1. Drop the red tape and tangling of state by state regulations and create a national Federal Healthcare regulatory body. This will allow insurance companies to reduce their overhead. Aetna will not have to create 49 subsidiaries to serve each state, instead they will have one underwriter for the country – like the government.
  2. Significantly reform our liability and tort process around healthcare. Healthcare is not an exact science – it is an art form. Hence the practice itself is not perfect. Remove as much as possible the defensive medical aspect. Create a more cognitive consultative environment and allow doctors to practice medicine rather than order a battery of tests every time you complain of a headache. Are doctors test orderer or are they medical doctors?
  3. Provide the ability to pool into a large group via a government plan or other connectors for small business owners and individuals without insurers. Require everyone to get insurance one way or the other.
  4. Empower the consumer by bringing a level of responsbility and education and information to the consumer. Too many times consumers have absolutely no idea of what they are getting from the doctor. Part of it is because Doctors do not take the time to explain what they are doing, part of it is because insurance pays and consumer does not care as long as they pay $10 co-pay, and part of it is because the system wants to hide this information to bring the God Complex of medicine to themselves. Yes not all can use this information but just because some do not use it does not mean more should not be empowered to make this decisions. This country was built on personal responsibility and self empowerment, why is medicine not practicing this?
  5. Incentivize the consumer to practice preventive care and empower them to “shop around” to make this happen. Tax credits for preventive wellness care that is not tied to insurance but rather some kind of health savings would create a win win situation. Insurance should kick in after a certain amount every year to take care of catastrophic and major issues. But for the sniffles, for the annual checkup, for the child visits – I would love the ability to shop around to get the best care and value and I would love to see Medical Doctors offer packages that gives me the best care and advise. We should examine why the CVS, Wal-Mart and corner small clinics that only accept cash do well. I have visited them and I feel the care and advise they provide is perfect for primary care. More of that! They advertise on $45 visits, no lines and a doctor who actually takes the time to examine you and see what is going on. – Plus I get to shop for the best care. You combine this with portable electronic medical records and now you remove the dependecy into one doctor and truly create a competitive environment.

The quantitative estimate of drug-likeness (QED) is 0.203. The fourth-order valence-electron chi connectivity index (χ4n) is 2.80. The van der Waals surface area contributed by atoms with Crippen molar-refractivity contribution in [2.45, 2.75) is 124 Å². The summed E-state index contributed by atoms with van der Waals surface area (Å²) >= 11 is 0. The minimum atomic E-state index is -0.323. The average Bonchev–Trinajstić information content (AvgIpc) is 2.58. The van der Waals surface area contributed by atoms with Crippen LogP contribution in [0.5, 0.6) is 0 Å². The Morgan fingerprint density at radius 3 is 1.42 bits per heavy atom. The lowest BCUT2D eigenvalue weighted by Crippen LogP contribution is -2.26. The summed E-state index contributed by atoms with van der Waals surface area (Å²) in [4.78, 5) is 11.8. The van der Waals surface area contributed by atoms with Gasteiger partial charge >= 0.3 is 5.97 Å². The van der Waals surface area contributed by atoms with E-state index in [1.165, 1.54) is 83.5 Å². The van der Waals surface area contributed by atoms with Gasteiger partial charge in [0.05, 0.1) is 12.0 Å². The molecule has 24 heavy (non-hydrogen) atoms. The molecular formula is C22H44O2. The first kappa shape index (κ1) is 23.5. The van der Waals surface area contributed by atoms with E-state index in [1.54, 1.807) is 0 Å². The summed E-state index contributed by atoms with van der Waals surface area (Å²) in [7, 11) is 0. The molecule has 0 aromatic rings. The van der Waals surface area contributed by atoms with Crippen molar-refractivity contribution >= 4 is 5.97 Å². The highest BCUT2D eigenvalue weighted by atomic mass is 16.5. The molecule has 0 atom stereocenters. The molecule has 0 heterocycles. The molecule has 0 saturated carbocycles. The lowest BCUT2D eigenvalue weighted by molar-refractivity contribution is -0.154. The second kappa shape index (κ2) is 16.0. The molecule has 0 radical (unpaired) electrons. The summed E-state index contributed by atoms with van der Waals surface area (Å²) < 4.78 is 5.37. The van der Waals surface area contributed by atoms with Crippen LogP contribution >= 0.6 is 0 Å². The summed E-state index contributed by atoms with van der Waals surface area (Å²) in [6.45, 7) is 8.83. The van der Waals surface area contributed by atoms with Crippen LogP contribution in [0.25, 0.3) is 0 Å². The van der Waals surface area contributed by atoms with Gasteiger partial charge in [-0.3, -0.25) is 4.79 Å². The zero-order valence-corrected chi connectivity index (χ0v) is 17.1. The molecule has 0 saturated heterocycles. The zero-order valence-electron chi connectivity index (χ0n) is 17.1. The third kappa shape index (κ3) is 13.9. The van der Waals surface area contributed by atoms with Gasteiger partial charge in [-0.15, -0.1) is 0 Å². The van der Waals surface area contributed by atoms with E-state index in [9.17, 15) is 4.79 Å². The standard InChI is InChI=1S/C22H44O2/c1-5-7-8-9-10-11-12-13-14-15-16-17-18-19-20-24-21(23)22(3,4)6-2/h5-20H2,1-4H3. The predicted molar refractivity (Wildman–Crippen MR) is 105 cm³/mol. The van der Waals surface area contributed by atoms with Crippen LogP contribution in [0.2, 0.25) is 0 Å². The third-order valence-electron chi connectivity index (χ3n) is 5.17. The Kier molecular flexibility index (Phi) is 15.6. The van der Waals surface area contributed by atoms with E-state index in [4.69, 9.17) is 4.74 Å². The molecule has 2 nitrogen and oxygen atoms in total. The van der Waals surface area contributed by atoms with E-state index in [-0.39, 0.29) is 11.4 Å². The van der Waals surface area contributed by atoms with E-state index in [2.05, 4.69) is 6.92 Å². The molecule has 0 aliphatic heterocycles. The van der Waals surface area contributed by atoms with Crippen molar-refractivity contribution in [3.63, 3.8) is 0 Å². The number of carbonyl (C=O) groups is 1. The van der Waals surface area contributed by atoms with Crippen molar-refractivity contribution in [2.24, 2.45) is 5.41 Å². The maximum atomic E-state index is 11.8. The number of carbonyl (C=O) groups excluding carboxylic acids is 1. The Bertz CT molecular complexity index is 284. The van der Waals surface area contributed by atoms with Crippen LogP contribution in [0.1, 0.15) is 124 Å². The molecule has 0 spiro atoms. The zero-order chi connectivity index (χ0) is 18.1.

6. Which brings me to the final point – national electronic medical records standard. The consumer needs it, the doctors need it and all stakeholders need it. Liek your credit report, your healthcare records need to be standardized. This can be done – I do not know how, but my brother who lives and breathes this stuff (he is in this business), tells me it is a travesty how heathcare is light years behind here. Again part of it is because Doctors can’t let go! They feel that these records is their power….let go people, stop holding on to this garbage.

The time has come….the gravy train for those suckling on this cash cow has crippled this nation. 25 percent of our GDP!!! That is ridiculous. No wonder Starbucks spends more on healthcare than coffee – think about it! Let’s end this crisis before it becomes another tsunami like the financial crisis.

Taha Raja is an entrepreneur and small business owner in Houston.